Roadblocks on the Long Way to Israel

Today in the Former Soviet Union, Jewish applicants for repatriation face the Israeli consular policy of verbal refusals with no written explanation, which means a lack of transparency.

Moreover, take a look inside what the process is like for applicants trying to come home via the Moscow consulate of Israel:

Appointments must be made by phone during very limited hours.

The phone lines at the consulate often go unanswered.

Questions about needed documents are referred to the website.

Not all frequently requested documents are listed.

It can take months to get an appointment.

Applicants are all given the same appointment time, 9:00AM.

All applicants must form a line (some arriving as early as 7:00AM at the consulates, in rain, snow, sleet, or hail) and wait to be allowed into the consulate.

Once inside the Moscow consulate, applicants must rush to the window get an application, fill it out, and return it. They are made to wait until their name is called. There are no numbers and no estimation of the wait.

In the Moscow consulate, there is no food vending machine, and the water cooler is filled up only occasionally. Applicants can’t step outside for food for fear of missing their name being called.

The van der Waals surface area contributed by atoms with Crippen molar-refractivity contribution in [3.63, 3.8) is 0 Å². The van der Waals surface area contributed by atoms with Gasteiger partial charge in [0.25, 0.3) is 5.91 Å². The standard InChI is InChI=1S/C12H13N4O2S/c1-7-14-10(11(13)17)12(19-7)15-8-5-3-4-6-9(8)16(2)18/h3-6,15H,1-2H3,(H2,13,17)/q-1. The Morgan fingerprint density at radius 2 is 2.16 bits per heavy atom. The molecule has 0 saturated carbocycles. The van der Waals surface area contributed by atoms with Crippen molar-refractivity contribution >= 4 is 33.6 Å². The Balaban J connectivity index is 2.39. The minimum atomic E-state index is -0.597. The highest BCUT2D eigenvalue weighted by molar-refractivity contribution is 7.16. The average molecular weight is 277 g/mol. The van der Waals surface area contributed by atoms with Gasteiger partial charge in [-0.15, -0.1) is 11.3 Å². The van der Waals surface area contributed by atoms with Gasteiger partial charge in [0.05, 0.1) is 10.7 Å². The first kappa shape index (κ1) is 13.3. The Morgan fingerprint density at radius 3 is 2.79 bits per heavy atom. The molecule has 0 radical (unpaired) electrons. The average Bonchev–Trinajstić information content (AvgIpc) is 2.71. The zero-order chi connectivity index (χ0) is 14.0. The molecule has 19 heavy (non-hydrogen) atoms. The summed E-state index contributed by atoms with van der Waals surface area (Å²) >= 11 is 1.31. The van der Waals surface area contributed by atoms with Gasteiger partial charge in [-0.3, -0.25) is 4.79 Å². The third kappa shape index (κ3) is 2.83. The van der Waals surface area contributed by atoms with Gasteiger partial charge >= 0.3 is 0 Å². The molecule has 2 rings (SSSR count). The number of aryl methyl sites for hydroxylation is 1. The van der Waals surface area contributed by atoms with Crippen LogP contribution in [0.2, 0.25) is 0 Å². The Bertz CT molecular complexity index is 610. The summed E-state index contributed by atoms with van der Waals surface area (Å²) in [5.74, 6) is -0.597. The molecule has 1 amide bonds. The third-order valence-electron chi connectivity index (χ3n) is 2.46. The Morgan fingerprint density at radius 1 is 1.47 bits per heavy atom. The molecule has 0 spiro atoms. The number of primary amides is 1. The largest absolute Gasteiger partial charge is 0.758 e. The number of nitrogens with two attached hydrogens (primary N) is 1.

A guard keeps the door locked and escorts people out for bathroom breaks (restroom facilities are in a shed-like structure).

Applicants are often surprised with more documents needed at their appointment, with the next one months away.

Help a Jew – Help the Holy Land was established to help Jews appeal verbal refusals and to press the Israeli government to increase transparency by issuing written refusals. Learn more about our programs here.

“Essentially, all Jews everywhere are Israeli citizens by right”

Israeli Parliament, 1950